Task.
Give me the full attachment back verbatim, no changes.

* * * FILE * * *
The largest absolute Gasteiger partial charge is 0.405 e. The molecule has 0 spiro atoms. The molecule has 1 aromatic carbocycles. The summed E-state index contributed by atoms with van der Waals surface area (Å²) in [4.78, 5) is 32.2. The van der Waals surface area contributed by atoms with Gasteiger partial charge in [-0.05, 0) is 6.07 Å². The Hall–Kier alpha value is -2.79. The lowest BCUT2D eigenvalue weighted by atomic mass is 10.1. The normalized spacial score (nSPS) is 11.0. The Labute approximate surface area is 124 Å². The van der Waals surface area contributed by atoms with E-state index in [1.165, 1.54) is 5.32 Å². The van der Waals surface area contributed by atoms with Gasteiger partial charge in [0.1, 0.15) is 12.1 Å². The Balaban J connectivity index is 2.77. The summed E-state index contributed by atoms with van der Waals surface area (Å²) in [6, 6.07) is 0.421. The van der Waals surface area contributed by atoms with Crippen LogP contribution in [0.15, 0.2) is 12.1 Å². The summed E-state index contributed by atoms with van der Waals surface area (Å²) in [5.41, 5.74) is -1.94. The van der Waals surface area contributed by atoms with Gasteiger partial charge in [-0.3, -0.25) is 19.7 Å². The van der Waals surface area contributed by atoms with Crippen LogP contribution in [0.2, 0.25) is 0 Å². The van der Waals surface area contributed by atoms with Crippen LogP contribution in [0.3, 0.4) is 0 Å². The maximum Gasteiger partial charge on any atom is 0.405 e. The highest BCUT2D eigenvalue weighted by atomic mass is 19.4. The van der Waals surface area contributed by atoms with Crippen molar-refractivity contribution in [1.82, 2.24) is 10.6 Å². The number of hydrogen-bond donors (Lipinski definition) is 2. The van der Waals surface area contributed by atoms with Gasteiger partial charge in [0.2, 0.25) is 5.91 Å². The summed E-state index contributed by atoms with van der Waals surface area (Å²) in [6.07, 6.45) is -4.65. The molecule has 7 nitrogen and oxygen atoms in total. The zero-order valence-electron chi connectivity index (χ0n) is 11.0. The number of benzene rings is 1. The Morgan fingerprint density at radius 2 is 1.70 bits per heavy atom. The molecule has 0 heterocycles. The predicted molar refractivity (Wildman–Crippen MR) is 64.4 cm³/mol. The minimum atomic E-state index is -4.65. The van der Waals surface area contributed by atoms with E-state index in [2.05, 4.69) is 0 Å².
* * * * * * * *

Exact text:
The largest absolute Gasteiger partial charge is 0.405 e. The molecule has 0 spiro atoms. The molecule has 1 aromatic carbocycles. The summed E-state index contributed by atoms with van der Waals surface area (Å²) in [4.78, 5) is 32.2. The van der Waals surface area contributed by atoms with Gasteiger partial charge in [-0.05, 0) is 6.07 Å². The Hall–Kier alpha value is -2.79. The lowest BCUT2D eigenvalue weighted by atomic mass is 10.1. The normalized spacial score (nSPS) is 11.0. The Labute approximate surface area is 124 Å². The van der Waals surface area contributed by atoms with E-state index in [1.165, 1.54) is 5.32 Å². The van der Waals surface area contributed by atoms with Gasteiger partial charge in [0.1, 0.15) is 12.1 Å². The Balaban J connectivity index is 2.77. The summed E-state index contributed by atoms with van der Waals surface area (Å²) in [6, 6.07) is 0.421. The van der Waals surface area contributed by atoms with Crippen LogP contribution in [0.15, 0.2) is 12.1 Å². The summed E-state index contributed by atoms with van der Waals surface area (Å²) in [5.41, 5.74) is -1.94. The van der Waals surface area contributed by atoms with Gasteiger partial charge in [-0.3, -0.25) is 19.7 Å². The van der Waals surface area contributed by atoms with Crippen LogP contribution in [0.2, 0.25) is 0 Å². The van der Waals surface area contributed by atoms with Crippen LogP contribution in [0.3, 0.4) is 0 Å². The maximum Gasteiger partial charge on any atom is 0.405 e. The highest BCUT2D eigenvalue weighted by atomic mass is 19.4. The van der Waals surface area contributed by atoms with Crippen molar-refractivity contribution in [1.82, 2.24) is 10.6 Å². The number of hydrogen-bond donors (Lipinski definition) is 2. The van der Waals surface area contributed by atoms with Gasteiger partial charge in [0.2, 0.25) is 5.91 Å². The summed E-state index contributed by atoms with van der Waals surface area (Å²) in [6.07, 6.45) is -4.65. The molecule has 7 nitrogen and oxygen atoms in total. The zero-order valence-electron chi connectivity index (χ0n) is 11.0. The number of benzene rings is 1. The Morgan fingerprint density at radius 2 is 1.70 bits per heavy atom. The molecule has 0 heterocycles. The predicted molar refractivity (Wildman–Crippen MR) is 64.4 cm³/mol. The minimum atomic E-state index is -4.65. The van der Waals surface area contributed by atoms with E-state index in [2.05, 4.69) is 0 Å².